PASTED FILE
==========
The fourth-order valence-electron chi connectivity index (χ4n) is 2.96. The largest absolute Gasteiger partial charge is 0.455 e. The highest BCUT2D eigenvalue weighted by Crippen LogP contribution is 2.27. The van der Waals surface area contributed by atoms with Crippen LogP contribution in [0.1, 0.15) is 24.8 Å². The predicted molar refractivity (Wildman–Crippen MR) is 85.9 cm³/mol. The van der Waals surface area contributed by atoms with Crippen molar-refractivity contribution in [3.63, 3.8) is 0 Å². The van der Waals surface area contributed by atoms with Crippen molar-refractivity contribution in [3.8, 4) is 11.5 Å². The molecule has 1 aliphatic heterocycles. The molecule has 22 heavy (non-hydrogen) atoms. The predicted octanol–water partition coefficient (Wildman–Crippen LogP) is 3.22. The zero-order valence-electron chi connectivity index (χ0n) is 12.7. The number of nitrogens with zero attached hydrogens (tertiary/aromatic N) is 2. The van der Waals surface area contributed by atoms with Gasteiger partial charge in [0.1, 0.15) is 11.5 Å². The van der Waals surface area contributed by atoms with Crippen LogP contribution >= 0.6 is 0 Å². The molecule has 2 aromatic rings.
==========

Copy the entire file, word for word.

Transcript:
The fourth-order valence-electron chi connectivity index (χ4n) is 2.96. The largest absolute Gasteiger partial charge is 0.455 e. The highest BCUT2D eigenvalue weighted by Crippen LogP contribution is 2.27. The van der Waals surface area contributed by atoms with Crippen LogP contribution in [0.1, 0.15) is 24.8 Å². The predicted molar refractivity (Wildman–Crippen MR) is 85.9 cm³/mol. The van der Waals surface area contributed by atoms with Crippen molar-refractivity contribution in [3.63, 3.8) is 0 Å². The van der Waals surface area contributed by atoms with Crippen molar-refractivity contribution in [3.8, 4) is 11.5 Å². The molecule has 1 aliphatic heterocycles. The molecule has 22 heavy (non-hydrogen) atoms. The predicted octanol–water partition coefficient (Wildman–Crippen LogP) is 3.22. The zero-order valence-electron chi connectivity index (χ0n) is 12.7. The number of nitrogens with zero attached hydrogens (tertiary/aromatic N) is 2. The van der Waals surface area contributed by atoms with Gasteiger partial charge in [0.1, 0.15) is 11.5 Å². The van der Waals surface area contributed by atoms with Crippen LogP contribution >= 0.6 is 0 Å². The molecule has 2 aromatic rings.